Spitzer Space Telescope Ends Operations
After more than 16 years studying the universe in infrared light, NASA's Spitzer Space Telescope's mission has come to an end.
Confirmed by Mission Engineers at 2:30 p.m PST on Thursday 30th January, the spacecraft was placed into safe-mode wherein all science operations will cease.
After this decommissioning was confirmed, Spitzer Project Manager Joseph Hunt declared the mission had officially ended.
Launched in 2003, Spitzer was one of NASA's four 'Great Observatories', along with the Compton Gamma Ray Observatory, the Chandra X-ray Observatory and, of course, the Hubble Space Telescope. The aforementioned program demonstrated the power of using different wavelengths of light to create a fuller and more understood picture of our universe.
Among its many scientific contributions, Spitzer mainly studied comets and asteroids in our own solar system, additionally finding a previously unidentified ring around Saturn.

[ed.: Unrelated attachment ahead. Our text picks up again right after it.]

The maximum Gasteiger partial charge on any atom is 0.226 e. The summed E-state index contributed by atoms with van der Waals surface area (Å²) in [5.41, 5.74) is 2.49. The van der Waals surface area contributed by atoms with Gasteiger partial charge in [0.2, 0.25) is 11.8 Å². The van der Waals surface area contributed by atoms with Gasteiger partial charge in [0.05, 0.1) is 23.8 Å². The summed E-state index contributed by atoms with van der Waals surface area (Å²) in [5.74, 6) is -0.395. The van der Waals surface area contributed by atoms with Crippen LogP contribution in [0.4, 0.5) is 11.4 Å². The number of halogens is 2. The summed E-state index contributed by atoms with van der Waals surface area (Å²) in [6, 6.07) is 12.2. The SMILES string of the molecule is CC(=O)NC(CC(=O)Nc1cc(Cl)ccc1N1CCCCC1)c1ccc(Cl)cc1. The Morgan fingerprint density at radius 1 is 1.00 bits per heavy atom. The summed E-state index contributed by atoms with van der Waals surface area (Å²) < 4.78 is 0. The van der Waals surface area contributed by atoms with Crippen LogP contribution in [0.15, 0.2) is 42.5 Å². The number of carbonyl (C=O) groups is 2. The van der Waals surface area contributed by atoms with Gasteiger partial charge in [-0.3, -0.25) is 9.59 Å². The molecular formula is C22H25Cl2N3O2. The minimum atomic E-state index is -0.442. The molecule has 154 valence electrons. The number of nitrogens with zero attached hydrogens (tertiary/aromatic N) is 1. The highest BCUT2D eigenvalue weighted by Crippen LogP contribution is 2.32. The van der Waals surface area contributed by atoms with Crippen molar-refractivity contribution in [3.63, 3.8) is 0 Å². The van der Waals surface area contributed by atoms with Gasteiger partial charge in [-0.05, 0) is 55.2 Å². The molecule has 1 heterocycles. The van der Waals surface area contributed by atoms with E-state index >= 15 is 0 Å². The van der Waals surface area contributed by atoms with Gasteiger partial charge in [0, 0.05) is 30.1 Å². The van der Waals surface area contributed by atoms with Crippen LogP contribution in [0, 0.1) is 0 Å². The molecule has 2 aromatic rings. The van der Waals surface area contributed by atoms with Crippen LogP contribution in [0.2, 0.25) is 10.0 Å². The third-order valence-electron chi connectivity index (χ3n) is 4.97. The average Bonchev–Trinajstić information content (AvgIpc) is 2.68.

It studied planet as well as star formation, the evolution of galaxies from their early stages to today, and the composition of interstellar dust.
Spitzer also proved to be a hugely valuable tool for detecting exoplanets and characterising their atmospheres. Spitzer's best-known work is most likely its detection of the seven Earth-like planets in the TRAPPIST-1 System - the largest number of terrestrial planets ever found to be orbiting a single star.
Following a review of operating astrophysics missions in 2016, NASA made the decision to close the Spitzer mission in 2018 in anticipation of the launch of the James Webb Space Telescope, which also will observe the universe using infrared light. However, when the launch of the JWST was postponed, Spitzer was granted an extension to continue operations until now.
We still must wait a little longer to see the launch of the JWST, which is currently scheduled to launch and begin operations in 2021.